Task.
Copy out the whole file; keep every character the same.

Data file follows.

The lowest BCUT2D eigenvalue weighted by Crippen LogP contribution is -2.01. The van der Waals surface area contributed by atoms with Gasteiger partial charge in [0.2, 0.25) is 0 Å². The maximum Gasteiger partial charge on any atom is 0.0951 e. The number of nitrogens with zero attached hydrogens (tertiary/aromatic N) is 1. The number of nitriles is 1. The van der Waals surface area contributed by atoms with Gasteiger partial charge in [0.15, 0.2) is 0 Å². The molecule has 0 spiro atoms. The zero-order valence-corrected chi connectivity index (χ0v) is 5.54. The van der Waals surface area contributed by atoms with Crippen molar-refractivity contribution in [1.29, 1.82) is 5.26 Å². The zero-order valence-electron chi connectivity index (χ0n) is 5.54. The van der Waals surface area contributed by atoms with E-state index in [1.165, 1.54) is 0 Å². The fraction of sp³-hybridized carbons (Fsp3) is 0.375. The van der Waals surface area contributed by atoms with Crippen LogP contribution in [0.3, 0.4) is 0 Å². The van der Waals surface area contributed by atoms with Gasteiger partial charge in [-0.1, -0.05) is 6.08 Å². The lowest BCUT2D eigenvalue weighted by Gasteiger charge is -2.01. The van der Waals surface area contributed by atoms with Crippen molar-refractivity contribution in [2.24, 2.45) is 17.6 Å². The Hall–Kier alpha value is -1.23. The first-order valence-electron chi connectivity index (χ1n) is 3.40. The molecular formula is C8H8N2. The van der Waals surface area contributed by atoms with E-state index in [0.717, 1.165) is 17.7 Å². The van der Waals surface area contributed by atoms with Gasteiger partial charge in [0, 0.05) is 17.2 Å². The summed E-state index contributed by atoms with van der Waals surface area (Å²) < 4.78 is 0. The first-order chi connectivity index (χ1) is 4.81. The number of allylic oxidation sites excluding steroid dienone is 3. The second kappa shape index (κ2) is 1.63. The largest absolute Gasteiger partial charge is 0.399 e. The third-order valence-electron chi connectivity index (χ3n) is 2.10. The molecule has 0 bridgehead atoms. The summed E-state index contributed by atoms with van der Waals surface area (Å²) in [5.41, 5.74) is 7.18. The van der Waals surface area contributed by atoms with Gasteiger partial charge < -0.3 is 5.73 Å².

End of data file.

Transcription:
The lowest BCUT2D eigenvalue weighted by Crippen LogP contribution is -2.01. The van der Waals surface area contributed by atoms with Gasteiger partial charge in [0.2, 0.25) is 0 Å². The maximum Gasteiger partial charge on any atom is 0.0951 e. The number of nitrogens with zero attached hydrogens (tertiary/aromatic N) is 1. The number of nitriles is 1. The van der Waals surface area contributed by atoms with Gasteiger partial charge in [0.15, 0.2) is 0 Å². The molecule has 0 spiro atoms. The zero-order valence-corrected chi connectivity index (χ0v) is 5.54. The van der Waals surface area contributed by atoms with Crippen molar-refractivity contribution in [1.29, 1.82) is 5.26 Å². The zero-order valence-electron chi connectivity index (χ0n) is 5.54. The van der Waals surface area contributed by atoms with E-state index in [1.165, 1.54) is 0 Å². The fraction of sp³-hybridized carbons (Fsp3) is 0.375. The van der Waals surface area contributed by atoms with Crippen LogP contribution in [0.3, 0.4) is 0 Å². The van der Waals surface area contributed by atoms with Gasteiger partial charge in [-0.1, -0.05) is 6.08 Å². The lowest BCUT2D eigenvalue weighted by Gasteiger charge is -2.01. The van der Waals surface area contributed by atoms with Crippen molar-refractivity contribution in [2.24, 2.45) is 17.6 Å². The Hall–Kier alpha value is -1.23. The first-order valence-electron chi connectivity index (χ1n) is 3.40. The molecular formula is C8H8N2. The van der Waals surface area contributed by atoms with E-state index in [0.717, 1.165) is 17.7 Å². The van der Waals surface area contributed by atoms with Gasteiger partial charge in [0, 0.05) is 17.2 Å². The summed E-state index contributed by atoms with van der Waals surface area (Å²) < 4.78 is 0. The first-order chi connectivity index (χ1) is 4.81. The number of allylic oxidation sites excluding steroid dienone is 3. The second kappa shape index (κ2) is 1.63. The largest absolute Gasteiger partial charge is 0.399 e. The third-order valence-electron chi connectivity index (χ3n) is 2.10. The molecule has 0 bridgehead atoms. The summed E-state index contributed by atoms with van der Waals surface area (Å²) in [5.41, 5.74) is 7.18. The van der Waals surface area contributed by atoms with Gasteiger partial charge < -0.3 is 5.73 Å².